Finnsheep

Finnsheep

Breed Type: Dual-Purpose Breed
Country of Origin: Finland
Breed Association Website: finnsheep.org

Finnsheep are a dual-purpose breed, producing not only meat and fiber, but milk and hides. Considered to be a “primitive” or unimproved breed, Finnsheep descend from the Nordic short-tailed breeds. They are medium size, with mature ewes ranging from 130-180 lbs and mature rams from 170 – 240 lbs. The gentle disposition of the Finn makes them easy to handle, an attractive feature for many shepherds.

Finnsheep were originally imported into the United States in the 1960s with the intention of increasing prolificacy in the flocks of commercial breeders. The Finn ewe’s ability to birth and raise multiple lambs attracted the interest of shepherds of breeds whose ewes typically delivered only one lamb per year. The prospect of crossbreeding with a Finnsheep to increase the number of lambs born per ewe made economic sense. University studies found that first generation cross Finn ewes tended to be more prolific than purebred breeds and their weaning weights were higher than those of the purebred Finns.

Finnsheep are natural mothers and their devotion to their own little flock is a source of joy and amusement for their shepherds. Finnsheep ewes appear to “count” their lambs when nursing multiples. Triplets and quads are routine for Finnsheep, and deliveries of quintuplets, sextuplets and even septuplets are not unknown.

Finnsheep appeal to many fiber enthusiasts. The softness, luster and crimp of the Finn fleece, as well as the variety of natural colors attracts spinners, knitters and felters.

Finnsheep are ideal for small farms seeking to produce food and/or fiber. They are also ideal for large commercial enterprises as their prolificacy will increase lambing percentages. Whether your goal is to raise sheep for fantastic fiber or delicious meat, or to enhance your breeding program, Finnsheep have a place on your farm.

For an excellent overview of Finnsheep see American Finnsheep by Naomi Leith Smith http://www.finnsheep.org/docs/AmericanFinnsheep.pdf.


This breed presented by

Honeysuckle Farm
Mary O’Malley
1600 Ednor Road
Silver Spring, MD 20905
(301) 421-9520

Warm up for the Festival with Winterfest 2023!

Two days of virtual spinning, knitting, and felting classes on January 28 and 29.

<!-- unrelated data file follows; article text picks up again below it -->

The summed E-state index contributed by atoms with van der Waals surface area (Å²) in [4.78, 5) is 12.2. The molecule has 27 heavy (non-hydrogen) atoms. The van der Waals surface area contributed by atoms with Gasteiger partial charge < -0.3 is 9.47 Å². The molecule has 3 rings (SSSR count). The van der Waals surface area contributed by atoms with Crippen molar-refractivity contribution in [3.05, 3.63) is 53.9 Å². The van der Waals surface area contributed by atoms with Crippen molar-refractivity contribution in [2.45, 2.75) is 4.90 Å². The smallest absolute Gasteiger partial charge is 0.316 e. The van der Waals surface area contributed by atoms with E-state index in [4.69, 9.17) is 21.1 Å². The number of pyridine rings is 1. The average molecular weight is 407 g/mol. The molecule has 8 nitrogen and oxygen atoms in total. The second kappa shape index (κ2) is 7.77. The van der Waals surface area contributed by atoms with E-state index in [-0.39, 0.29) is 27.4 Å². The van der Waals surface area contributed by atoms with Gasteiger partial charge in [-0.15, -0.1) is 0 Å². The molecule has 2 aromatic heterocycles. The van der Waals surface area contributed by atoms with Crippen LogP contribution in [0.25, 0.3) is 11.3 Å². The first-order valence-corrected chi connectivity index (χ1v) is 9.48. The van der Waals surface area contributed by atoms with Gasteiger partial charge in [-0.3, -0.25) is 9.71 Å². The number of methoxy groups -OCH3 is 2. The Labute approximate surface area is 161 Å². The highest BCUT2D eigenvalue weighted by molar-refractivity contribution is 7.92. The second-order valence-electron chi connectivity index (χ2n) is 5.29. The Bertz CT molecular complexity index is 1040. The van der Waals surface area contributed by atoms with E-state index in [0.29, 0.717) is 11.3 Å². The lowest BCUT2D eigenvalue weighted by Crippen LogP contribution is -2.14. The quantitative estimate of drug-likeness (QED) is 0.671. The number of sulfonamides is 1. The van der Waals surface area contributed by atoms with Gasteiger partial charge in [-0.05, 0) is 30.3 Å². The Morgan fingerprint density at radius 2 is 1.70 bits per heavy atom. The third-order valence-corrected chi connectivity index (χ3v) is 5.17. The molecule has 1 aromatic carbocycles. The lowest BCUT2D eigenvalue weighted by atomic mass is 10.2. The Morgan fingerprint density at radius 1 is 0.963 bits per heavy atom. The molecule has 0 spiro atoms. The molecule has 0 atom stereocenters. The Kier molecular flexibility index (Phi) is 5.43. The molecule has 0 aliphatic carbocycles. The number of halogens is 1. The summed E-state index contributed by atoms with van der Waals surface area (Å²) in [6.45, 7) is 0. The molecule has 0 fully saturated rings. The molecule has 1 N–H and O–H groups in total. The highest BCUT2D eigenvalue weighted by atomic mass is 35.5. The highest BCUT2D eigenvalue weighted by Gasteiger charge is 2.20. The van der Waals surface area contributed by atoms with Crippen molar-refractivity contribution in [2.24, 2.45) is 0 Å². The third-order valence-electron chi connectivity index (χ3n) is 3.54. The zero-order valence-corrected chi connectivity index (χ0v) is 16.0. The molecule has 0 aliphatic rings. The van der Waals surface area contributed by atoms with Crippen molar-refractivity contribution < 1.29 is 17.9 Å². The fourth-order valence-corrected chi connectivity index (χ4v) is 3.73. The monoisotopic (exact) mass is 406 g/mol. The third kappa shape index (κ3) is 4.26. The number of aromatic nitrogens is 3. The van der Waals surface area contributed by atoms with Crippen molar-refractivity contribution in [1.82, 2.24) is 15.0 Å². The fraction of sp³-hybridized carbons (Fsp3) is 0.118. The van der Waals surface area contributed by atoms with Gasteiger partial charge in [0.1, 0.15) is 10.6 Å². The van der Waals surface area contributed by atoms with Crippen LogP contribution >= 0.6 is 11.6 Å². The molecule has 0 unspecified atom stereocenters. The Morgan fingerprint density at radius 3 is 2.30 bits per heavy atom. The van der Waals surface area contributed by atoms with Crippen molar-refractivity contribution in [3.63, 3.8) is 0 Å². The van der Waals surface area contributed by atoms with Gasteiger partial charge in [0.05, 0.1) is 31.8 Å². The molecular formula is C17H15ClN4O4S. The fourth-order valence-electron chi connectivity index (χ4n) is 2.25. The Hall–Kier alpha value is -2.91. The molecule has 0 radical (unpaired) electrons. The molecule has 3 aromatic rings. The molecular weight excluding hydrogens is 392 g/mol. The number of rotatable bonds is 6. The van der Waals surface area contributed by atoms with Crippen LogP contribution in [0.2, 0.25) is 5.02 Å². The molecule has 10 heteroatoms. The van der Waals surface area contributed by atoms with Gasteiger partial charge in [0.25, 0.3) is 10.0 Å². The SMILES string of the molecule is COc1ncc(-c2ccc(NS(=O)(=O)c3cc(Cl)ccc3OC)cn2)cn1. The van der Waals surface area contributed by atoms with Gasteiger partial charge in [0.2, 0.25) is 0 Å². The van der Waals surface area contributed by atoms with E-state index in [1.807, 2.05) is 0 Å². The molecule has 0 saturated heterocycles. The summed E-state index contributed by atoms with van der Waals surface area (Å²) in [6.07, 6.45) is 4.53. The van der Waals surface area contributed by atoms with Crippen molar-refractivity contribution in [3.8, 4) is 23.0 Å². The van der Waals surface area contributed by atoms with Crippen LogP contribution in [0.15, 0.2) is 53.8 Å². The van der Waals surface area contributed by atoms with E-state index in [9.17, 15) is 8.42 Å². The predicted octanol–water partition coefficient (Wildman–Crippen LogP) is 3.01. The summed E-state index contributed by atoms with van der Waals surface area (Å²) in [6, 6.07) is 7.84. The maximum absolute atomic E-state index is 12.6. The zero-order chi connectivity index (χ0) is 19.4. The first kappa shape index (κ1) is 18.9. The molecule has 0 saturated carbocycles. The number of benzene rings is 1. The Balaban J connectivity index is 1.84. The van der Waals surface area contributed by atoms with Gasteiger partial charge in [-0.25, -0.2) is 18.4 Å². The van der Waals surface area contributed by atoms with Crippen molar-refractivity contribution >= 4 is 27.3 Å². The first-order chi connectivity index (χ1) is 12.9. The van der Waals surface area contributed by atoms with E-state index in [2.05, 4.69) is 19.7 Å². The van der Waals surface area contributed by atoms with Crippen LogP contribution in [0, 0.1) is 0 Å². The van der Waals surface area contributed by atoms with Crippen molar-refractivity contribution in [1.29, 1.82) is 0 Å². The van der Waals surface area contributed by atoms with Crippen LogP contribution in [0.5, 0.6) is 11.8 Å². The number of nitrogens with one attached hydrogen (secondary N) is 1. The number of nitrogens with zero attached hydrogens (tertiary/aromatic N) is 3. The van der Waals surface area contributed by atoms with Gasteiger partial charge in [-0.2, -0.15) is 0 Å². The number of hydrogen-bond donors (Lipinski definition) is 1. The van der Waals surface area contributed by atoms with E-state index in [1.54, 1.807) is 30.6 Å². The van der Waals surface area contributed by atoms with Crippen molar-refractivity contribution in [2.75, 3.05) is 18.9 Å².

Registration opens November 19.

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A preview of our in-person classes for 2023 has been posted at sheepandwool.org/2022-festival/fiber-arts-workshops/. Full class information will be posted once we work out a few more details. Registration will open on February 12. #mdsw #mdsw2023 #celebrating50years #fiberartseminars #yarnlove #dyeing #felting #fiberprep #colortheory #spinning #handspinning #knitting ... See MoreSee Less
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Thank you to our wonderful instructors - Maggie Casey. Jillian Moreno, Esther Rodgers, Kira Dulaney, Alasdair Post-Quinn, and Kristen Walsh - for teaching virtually for our second annual Maryland Sheep & Wool Festival Winterfest. Thank you, too, Angela Muller, for your fabulous and informative lecture. And a resounding thank you to all the participants (and class assistants) that made Winterfest a success!See you at the live 50th annual Maryland Sheep & Wool Festival on May 6 & 7. The class listings for that should be posted in the next week or so. Registration will open on February 12. ... See MoreSee Less
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Be sure to visit the Maryland Make it with Wool booth in the Main Exhibition Annex at the Festival this year...I hear that in honor of the 50th annual festival, they are planning a display of 50 outfits from past competitions!We are cheering on Jessica - our Maryland Make it with Wool Junior Champion - as she competes in the National Make It With Wool Contest in Fort Worth, Texas! #marylandmakeitwithwool #nationalmakeitwithwool ... See MoreSee Less
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